Nitrogen Removal

Nitrification/denitrification is the principal mechanism for removal of ammonia and nitrate from the wastewater in SAT systems. Ammonia adsorption also plays

TABLE 8.15

BOD Removal for Soil Aquifer Treatment Systems

TABLE 8.15

BOD Removal for Soil Aquifer Treatment Systems

Location

Applied Wastewater BOD

(mg/L)

Percolate Concentration (mg/L)

Removal

(%)

Boulder, Colorado

48b

131b

10b

92

Brookings, South Dakota

11

23

1.3

94

Calumet, Michigan

95b

228b

58b

75

Ft. Devens, Massachusetts

77

112

12

89

Hollister, California

156

220

8

96

Lake George, New York

47

38

1.2

97

Milton, Wisconsin

138

28

5.2

81

Phoenix, Arizona

40

15

0-1

93-100

Vineland, New Jersey

43

154

6.5

96

a Total lb/ac-yr divided by the number of operating days in the year. b Chemical oxygen demand (COD) basis.

a Total lb/ac-yr divided by the number of operating days in the year. b Chemical oxygen demand (COD) basis.

Source: Crites, R.W. and Tchobanoglous, G., Small and Decentralized Wastewater Management Systems, McGraw-Hill, New York. 1998. With permission.

an important role in retaining ammonia in the soil long enough for biological conversion. Nitrification and denitrification are affected by low temperatures and proceed slowly at temperatures of 36 to 41°F (3.6 to 5°C). In addition, denitrification requires an adequate carbon source and the absence of available oxygen.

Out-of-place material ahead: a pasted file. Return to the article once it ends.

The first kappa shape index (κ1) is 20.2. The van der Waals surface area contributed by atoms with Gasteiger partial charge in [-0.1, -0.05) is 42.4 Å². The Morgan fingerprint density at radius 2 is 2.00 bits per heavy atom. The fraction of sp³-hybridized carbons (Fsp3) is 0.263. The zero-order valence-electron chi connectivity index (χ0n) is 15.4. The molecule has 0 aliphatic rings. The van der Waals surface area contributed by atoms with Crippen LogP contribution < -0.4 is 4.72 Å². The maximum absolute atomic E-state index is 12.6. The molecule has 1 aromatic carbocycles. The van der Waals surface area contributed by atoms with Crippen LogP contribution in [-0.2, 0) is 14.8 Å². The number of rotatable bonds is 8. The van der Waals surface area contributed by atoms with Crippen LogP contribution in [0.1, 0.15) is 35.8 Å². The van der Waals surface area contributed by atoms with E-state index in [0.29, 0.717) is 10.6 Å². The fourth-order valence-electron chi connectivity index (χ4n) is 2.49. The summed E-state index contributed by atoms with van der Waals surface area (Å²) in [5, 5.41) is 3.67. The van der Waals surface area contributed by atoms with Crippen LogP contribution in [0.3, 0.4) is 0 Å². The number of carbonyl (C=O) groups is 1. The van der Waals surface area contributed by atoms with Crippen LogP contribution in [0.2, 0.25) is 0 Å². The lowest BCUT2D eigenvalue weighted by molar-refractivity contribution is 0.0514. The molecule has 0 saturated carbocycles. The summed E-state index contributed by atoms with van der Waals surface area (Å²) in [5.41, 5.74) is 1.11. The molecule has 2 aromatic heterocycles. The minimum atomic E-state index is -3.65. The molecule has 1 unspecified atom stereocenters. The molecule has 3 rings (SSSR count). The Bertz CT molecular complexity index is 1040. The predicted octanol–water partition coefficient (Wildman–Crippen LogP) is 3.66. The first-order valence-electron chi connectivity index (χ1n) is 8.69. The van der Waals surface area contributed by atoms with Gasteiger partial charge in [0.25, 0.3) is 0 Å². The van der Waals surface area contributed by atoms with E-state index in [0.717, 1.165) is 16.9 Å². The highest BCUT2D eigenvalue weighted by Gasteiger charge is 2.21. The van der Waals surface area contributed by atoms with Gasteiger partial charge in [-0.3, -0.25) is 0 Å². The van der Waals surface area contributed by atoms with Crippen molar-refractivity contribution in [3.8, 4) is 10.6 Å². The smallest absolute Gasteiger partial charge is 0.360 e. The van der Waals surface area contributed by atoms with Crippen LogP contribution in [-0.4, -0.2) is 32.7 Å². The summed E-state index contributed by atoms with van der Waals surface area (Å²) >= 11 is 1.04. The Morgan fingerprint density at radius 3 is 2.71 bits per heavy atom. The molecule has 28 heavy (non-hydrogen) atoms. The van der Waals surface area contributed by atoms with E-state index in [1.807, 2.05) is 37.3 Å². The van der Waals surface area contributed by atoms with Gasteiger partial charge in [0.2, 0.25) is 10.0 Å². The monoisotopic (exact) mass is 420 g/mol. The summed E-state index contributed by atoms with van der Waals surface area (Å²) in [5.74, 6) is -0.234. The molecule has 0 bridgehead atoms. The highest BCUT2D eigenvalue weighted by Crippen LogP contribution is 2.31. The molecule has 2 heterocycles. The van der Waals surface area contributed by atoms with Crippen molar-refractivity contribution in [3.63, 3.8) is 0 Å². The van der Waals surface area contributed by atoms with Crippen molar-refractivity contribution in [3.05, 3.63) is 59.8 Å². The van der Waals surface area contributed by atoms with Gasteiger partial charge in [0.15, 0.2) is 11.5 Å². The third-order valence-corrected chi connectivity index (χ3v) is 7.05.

The ANAMMOX (anaerobic ammonia oxidation) process of ammonia and nitrate reduction was found to be occurring in SAT systems at Lake Tahoe-Truc-kee, California (Woods et al., 1999) and at Mesa, Arizona (Gable and Fox, 2000). The process appears to be continuing through the saturated soil.

Experience with nitrification has been that rates of up to 60 lb/ac-d (67 kg/ha-d) can be achieved under favorable moisture and temperature conditions. Total nitrogen loadings should be checked to verify that they are not in excess of the 50 to 60 lb/ac-d (56 to 67 kg/ha-d) range. Ammonia will be retained in the upper soil profile when temperatures are too low (below 36°F or 2.2°C) for nitrification.

Nitrogen removal is a function of detention time, BOD-to-nitrogen ratio (adequate carbon source), and anoxic conditions. Detention time is related to the hydraulic loading rate through the soil profile. For effective nitrogen removal (80% or more), the loading rate should not exceed 6 in./d (Lance et al., 1976). The BOD-to-nitrogen ratio must be 3:1 or more to ensure adequate carbon to drive the denitrification reaction. Secondary effluent will have a BOD-to-nitrogen ratio of about 1:1, while primary effluent usually has a BOD-to-nitrogen ratio of 3:1. To overcome the low BOD-to-nitrogen ratio in secondary effluent, a longer application period (7 to 9 d) is necessary (Bouwer et al., 1980). Typical removals of total nitrogen and percolate concentration of nitrate nitrogen and total nitrogen are presented in Table 8.16.

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